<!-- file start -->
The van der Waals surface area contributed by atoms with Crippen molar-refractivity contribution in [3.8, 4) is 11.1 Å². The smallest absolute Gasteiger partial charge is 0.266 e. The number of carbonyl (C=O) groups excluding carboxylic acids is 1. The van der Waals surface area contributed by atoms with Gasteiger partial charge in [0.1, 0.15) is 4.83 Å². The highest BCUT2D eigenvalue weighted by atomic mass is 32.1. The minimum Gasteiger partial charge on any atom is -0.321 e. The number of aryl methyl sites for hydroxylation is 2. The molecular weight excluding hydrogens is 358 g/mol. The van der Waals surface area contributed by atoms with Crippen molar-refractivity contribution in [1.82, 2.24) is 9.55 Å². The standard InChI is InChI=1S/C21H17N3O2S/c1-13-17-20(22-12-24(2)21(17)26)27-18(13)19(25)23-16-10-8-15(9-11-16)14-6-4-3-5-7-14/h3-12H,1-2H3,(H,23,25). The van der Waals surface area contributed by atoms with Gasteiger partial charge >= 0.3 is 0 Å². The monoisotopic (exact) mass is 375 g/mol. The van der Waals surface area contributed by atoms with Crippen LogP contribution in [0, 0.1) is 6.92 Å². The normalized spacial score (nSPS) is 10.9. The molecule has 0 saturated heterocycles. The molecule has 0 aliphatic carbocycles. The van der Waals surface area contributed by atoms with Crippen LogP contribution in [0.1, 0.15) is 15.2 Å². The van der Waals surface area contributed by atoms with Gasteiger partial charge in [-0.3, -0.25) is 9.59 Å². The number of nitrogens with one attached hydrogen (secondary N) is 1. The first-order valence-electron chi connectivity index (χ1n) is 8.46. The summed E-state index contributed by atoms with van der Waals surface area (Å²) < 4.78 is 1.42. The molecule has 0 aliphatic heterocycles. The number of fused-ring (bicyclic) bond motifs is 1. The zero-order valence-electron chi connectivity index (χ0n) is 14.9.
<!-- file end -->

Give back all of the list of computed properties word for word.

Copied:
The van der Waals surface area contributed by atoms with Crippen molar-refractivity contribution in [3.8, 4) is 11.1 Å². The smallest absolute Gasteiger partial charge is 0.266 e. The number of carbonyl (C=O) groups excluding carboxylic acids is 1. The van der Waals surface area contributed by atoms with Gasteiger partial charge in [0.1, 0.15) is 4.83 Å². The highest BCUT2D eigenvalue weighted by atomic mass is 32.1. The minimum Gasteiger partial charge on any atom is -0.321 e. The number of aryl methyl sites for hydroxylation is 2. The molecular weight excluding hydrogens is 358 g/mol. The van der Waals surface area contributed by atoms with Crippen molar-refractivity contribution in [1.82, 2.24) is 9.55 Å². The standard InChI is InChI=1S/C21H17N3O2S/c1-13-17-20(22-12-24(2)21(17)26)27-18(13)19(25)23-16-10-8-15(9-11-16)14-6-4-3-5-7-14/h3-12H,1-2H3,(H,23,25). The van der Waals surface area contributed by atoms with Gasteiger partial charge >= 0.3 is 0 Å². The monoisotopic (exact) mass is 375 g/mol. The van der Waals surface area contributed by atoms with Crippen LogP contribution in [0, 0.1) is 6.92 Å². The normalized spacial score (nSPS) is 10.9. The molecule has 0 saturated heterocycles. The molecule has 0 aliphatic carbocycles. The van der Waals surface area contributed by atoms with Crippen LogP contribution in [0.1, 0.15) is 15.2 Å². The van der Waals surface area contributed by atoms with Gasteiger partial charge in [-0.3, -0.25) is 9.59 Å². The number of nitrogens with one attached hydrogen (secondary N) is 1. The first-order valence-electron chi connectivity index (χ1n) is 8.46. The summed E-state index contributed by atoms with van der Waals surface area (Å²) < 4.78 is 1.42. The molecule has 0 aliphatic heterocycles. The number of fused-ring (bicyclic) bond motifs is 1. The zero-order valence-electron chi connectivity index (χ0n) is 14.9.